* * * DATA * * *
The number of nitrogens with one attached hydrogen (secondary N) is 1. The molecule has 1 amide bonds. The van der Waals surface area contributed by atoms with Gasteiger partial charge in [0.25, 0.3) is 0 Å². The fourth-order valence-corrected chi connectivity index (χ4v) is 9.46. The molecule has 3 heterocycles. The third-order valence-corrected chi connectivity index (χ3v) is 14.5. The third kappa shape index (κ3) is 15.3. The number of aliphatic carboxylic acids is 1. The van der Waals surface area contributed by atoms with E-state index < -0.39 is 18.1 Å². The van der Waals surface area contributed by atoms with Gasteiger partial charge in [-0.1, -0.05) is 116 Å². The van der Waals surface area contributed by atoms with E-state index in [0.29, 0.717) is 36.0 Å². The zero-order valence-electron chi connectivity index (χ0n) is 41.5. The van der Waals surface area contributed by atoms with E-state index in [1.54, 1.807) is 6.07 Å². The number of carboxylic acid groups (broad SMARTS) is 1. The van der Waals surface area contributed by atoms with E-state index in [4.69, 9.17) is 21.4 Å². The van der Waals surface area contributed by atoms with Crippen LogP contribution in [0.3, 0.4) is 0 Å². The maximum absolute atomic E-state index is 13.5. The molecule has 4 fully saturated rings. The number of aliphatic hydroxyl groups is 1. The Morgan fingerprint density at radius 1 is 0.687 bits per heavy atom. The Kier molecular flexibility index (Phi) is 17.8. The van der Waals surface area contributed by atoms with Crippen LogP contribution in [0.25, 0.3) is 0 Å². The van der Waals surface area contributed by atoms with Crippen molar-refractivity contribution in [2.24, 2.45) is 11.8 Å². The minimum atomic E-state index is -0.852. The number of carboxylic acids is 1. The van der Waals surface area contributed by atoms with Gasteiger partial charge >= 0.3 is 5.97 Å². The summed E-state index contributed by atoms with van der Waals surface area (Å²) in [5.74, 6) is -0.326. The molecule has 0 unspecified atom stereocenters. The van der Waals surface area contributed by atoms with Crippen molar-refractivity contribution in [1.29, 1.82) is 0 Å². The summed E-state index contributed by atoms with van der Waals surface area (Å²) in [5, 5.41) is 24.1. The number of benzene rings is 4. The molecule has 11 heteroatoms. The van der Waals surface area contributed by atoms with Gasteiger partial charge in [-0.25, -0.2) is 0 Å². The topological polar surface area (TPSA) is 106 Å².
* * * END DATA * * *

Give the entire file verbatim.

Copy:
The number of nitrogens with one attached hydrogen (secondary N) is 1. The molecule has 1 amide bonds. The van der Waals surface area contributed by atoms with Gasteiger partial charge in [0.25, 0.3) is 0 Å². The fourth-order valence-corrected chi connectivity index (χ4v) is 9.46. The molecule has 3 heterocycles. The third-order valence-corrected chi connectivity index (χ3v) is 14.5. The third kappa shape index (κ3) is 15.3. The number of aliphatic carboxylic acids is 1. The van der Waals surface area contributed by atoms with E-state index < -0.39 is 18.1 Å². The van der Waals surface area contributed by atoms with Gasteiger partial charge in [-0.1, -0.05) is 116 Å². The van der Waals surface area contributed by atoms with E-state index in [0.29, 0.717) is 36.0 Å². The zero-order valence-electron chi connectivity index (χ0n) is 41.5. The van der Waals surface area contributed by atoms with E-state index in [1.54, 1.807) is 6.07 Å². The number of carboxylic acid groups (broad SMARTS) is 1. The van der Waals surface area contributed by atoms with E-state index in [4.69, 9.17) is 21.4 Å². The van der Waals surface area contributed by atoms with Crippen LogP contribution in [0.3, 0.4) is 0 Å². The maximum absolute atomic E-state index is 13.5. The molecule has 4 fully saturated rings. The number of aliphatic hydroxyl groups is 1. The Morgan fingerprint density at radius 1 is 0.687 bits per heavy atom. The Kier molecular flexibility index (Phi) is 17.8. The van der Waals surface area contributed by atoms with Crippen LogP contribution in [0.25, 0.3) is 0 Å². The van der Waals surface area contributed by atoms with Crippen molar-refractivity contribution in [2.24, 2.45) is 11.8 Å². The minimum atomic E-state index is -0.852. The number of carboxylic acids is 1. The van der Waals surface area contributed by atoms with Gasteiger partial charge >= 0.3 is 5.97 Å². The summed E-state index contributed by atoms with van der Waals surface area (Å²) in [5.74, 6) is -0.326. The molecule has 0 unspecified atom stereocenters. The van der Waals surface area contributed by atoms with Crippen molar-refractivity contribution in [1.29, 1.82) is 0 Å². The summed E-state index contributed by atoms with van der Waals surface area (Å²) in [5, 5.41) is 24.1. The number of benzene rings is 4. The molecule has 11 heteroatoms. The van der Waals surface area contributed by atoms with Gasteiger partial charge in [-0.25, -0.2) is 0 Å². The topological polar surface area (TPSA) is 106 Å².